Adrenoleukodystrophy is inherited in an X-linked recessive manner. About 93% of all cases inherited the ALD gene from one parent (6). Though all daughters of a male with the adrenoleukodystrophy disease are carriers, they are usually not seriously affected. They do, however, have a 50% chance of passing the mutation on to their offspring with each pregnancy (13). Unlike the daughters though, the sons are seriously affected by the mutation. If any male offspring inherit the mutation, they will have the disease, though the sons of an affected male do not inherit the diseased gene (6). The affected gene was identified for research purposes in Drosophila by isolating DNA adjacent to the P-element insertion by plasmid rescue (5). A cDNA clone was obtained before the analysis. The mutant located the P-element insertion between the 5` untranslated region and the start codon of an open reading frame (5) and is the only gene like it in Drosophila. There are over 200 different known mutations, but most are unique to a "particular kindred" (13). Of all the mutations for this gene, the most common recurring mutation is an AG deletion at nucleotide 1801-1802 (6). This one mutation occurs in about 12% of families, and does not appear to favor any particular ethnic group over another (13). Several other mutations also occur. The latest studies indicate 68% of the identified mutations are non-recurrent, and of the disease causing mutations, about 7% are large deletions, around 24% are frameshifts, approximately 3% are splice defects, about 9% are nonsense mutations, around 5% are in-frame deletions-insertions, and about 53% are missense mutations (13). The ALD gene was discovered in 1993, with the chromosome locus at Xq28 (21) and the corresponding protein was discovered to be a member of the ATP binding cassette (ABC) protein transporter family (22). When the gene for adrenoleukodystrophy was first being studied, it was thought that the corresponding protein was an enzyme (22). This thought arose from the fact that individuals with ALD accumulate high levels of saturated, very long chain fatty acids in their brain, as well as their cerebral cortex. This is a result of the enzymes failing to break down the fatty acids as in normal function (22). There are continuous studies occurring as scientists search to understand how the transporter effects the function of the fatty acid enzyme, and possible methods for effective treatment. (22). One study conducted included 29 unrelated patients with ALD. It involved mutational analysis by genomic Southern Blot analysis and direct nucleotide sequence analysis of reverse transcriptase-polymerase chain reaction derived from total RNA that was originally extracted from cultured skin fibroblasts, lymphoblastoid cells or peripheral blood leukocytes (2). All phenotypes of the disease were associated with mutations resulting in protein truncation or subtle amino acid changes, but there was no difference in the phenotypic expressions between missence mutations involving conserved amino acids and nonconserved amino acids (2). All mutations were confirmed by sequencing DNA in carriers (10). With the exception of two mutations (delAG1801 and P560L), nearly every ALD family has a different mutation (11). This makes it nearly impossible to associate genotypes with phenotypes. In the future it may become possible to find a pattern to the mutations with the disease, and eventually map out each one. If so, then it will become possible to associate genotypes with phenotypes. Unfortunately though, in the meantime it remains virtually impossible.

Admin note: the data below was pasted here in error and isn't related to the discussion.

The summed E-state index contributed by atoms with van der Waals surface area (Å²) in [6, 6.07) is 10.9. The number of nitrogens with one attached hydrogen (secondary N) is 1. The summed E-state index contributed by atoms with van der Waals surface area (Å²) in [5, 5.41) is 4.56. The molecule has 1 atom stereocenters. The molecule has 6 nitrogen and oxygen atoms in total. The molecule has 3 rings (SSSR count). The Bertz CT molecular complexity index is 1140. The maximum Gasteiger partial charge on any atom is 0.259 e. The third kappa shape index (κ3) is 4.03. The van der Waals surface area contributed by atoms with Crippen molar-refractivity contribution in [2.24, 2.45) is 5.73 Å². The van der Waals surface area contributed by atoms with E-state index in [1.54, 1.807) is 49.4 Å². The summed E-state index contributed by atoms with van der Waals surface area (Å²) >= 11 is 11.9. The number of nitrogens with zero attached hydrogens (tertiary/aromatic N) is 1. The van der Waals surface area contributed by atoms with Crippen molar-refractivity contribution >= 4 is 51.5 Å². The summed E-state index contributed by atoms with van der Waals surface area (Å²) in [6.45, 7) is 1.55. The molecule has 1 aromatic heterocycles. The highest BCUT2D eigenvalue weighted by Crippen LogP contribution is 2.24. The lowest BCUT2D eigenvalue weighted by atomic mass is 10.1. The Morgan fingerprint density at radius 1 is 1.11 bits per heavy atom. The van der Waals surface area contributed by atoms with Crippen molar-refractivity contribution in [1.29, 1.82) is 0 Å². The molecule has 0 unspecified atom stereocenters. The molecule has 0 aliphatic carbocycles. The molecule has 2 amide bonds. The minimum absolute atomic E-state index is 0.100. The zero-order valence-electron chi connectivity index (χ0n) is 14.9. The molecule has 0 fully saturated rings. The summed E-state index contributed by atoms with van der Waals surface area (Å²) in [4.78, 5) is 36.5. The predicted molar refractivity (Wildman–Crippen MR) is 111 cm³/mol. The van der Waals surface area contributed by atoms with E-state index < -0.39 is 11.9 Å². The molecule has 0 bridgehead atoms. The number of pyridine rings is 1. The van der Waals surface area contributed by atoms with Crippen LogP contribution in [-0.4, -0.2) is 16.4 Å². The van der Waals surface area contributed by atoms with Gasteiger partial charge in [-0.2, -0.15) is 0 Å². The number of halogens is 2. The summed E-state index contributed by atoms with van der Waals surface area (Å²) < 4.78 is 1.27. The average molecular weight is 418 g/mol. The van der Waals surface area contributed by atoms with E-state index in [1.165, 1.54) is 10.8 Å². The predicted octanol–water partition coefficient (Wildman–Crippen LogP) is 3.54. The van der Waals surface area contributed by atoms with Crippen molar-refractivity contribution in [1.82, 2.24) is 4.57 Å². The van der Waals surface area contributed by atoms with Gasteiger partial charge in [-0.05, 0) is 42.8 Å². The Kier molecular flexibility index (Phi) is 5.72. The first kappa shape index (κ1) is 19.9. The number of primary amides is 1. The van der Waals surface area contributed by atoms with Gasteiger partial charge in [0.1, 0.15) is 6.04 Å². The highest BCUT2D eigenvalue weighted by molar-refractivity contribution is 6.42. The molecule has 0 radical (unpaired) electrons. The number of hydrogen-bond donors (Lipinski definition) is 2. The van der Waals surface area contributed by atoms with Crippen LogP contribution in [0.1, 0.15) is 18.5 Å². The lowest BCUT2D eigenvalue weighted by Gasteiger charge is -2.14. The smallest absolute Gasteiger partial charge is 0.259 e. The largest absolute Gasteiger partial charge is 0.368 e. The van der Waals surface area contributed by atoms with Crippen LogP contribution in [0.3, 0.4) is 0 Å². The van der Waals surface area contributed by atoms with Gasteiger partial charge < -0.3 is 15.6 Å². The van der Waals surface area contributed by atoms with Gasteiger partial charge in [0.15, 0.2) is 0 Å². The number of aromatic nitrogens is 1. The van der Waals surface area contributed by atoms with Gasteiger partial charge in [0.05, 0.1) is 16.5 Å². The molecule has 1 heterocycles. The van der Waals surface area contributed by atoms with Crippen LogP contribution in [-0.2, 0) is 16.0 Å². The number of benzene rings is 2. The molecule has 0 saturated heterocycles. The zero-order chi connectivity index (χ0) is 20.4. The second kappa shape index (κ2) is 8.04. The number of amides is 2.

Adrenoleukodystrophy protein (ALDP) is a member of the ATP binding cassette (ABC) protein transporter family which has the characteristic feature of functioning as dimers of two related halves (6). ALDP is one of these halves and is referred to as a half transporter (6). The peroxisomal membrane contains three ABC transporters which include PMP70, PMP69 (P70R), and the ALD related protein (ALDR) (13). ALDR (mapped to 12q11) is of particular interest as it has a 66 percent identity to ALDP and can substitute for the function of ALDP in restoring the capacity of ALD fibroblasts to metabolize VLCFA (6). The gene product is not present in about 70 percent of individuals with ADL (6). A defect in ALDP causes the accumulation of VLCFA though it is not know exactly why (13). There are no obvious correlations between the phenotypes and genotypes of patients with ALD, indicating that other genetic or environmental factors modify the phenotypic expressions of ALD (2). Another study supported this idea by indicating that one or more unknown genes contribute to the difference of phenotypic expression of ALD (3).The gene for adrenoleukodystrophy encodes a 745 amino acid protein (10). A deficiency in the peroxisomal enzyme that catalyzes the formation of Co-A derivatives of VLCFA (lignoceroyl-CoA ligase) results in the accumulation of saturated unbranched VLCFA in the rough endoplasmic reticulum of tissues throughout the body (23). The VLCFA with particular emphasis are hexacosanoic (C26:0), pentacosanoic (C25:0) and tetracosanoic (C24:0) (23). Mutations affecting a single amino acid were concentrated in the region between the third and fourth putative transmembrane domains and in the ATP-binding domain (12). Based on the results of one of several studies conducted, some think that only one gene is responsible for ALD (12). More studies have indicated that the mutations are what cause the disease. One study tested 30 healthy individuals and was unable to find any mutations in the ALD gene of any of them (10).Though adrenoleukodystrophy affects nearly every part of the body, some organs and portions are more affected than others. The adrenal cortex and the central nervous system white matter are particularly affected. In an individual with ALD, the accumulation of VLCFA in the adrenal cortex results in a limited capacity to convert cholesterol, leading to active steroids, and an increased viscosity of the plasma membrane causing receptor dysfunction (23). The CNS white matter of an ALD patient develops acute and symmetric demyelinating lesions, and perivascular infiltration of lymphocytes (23).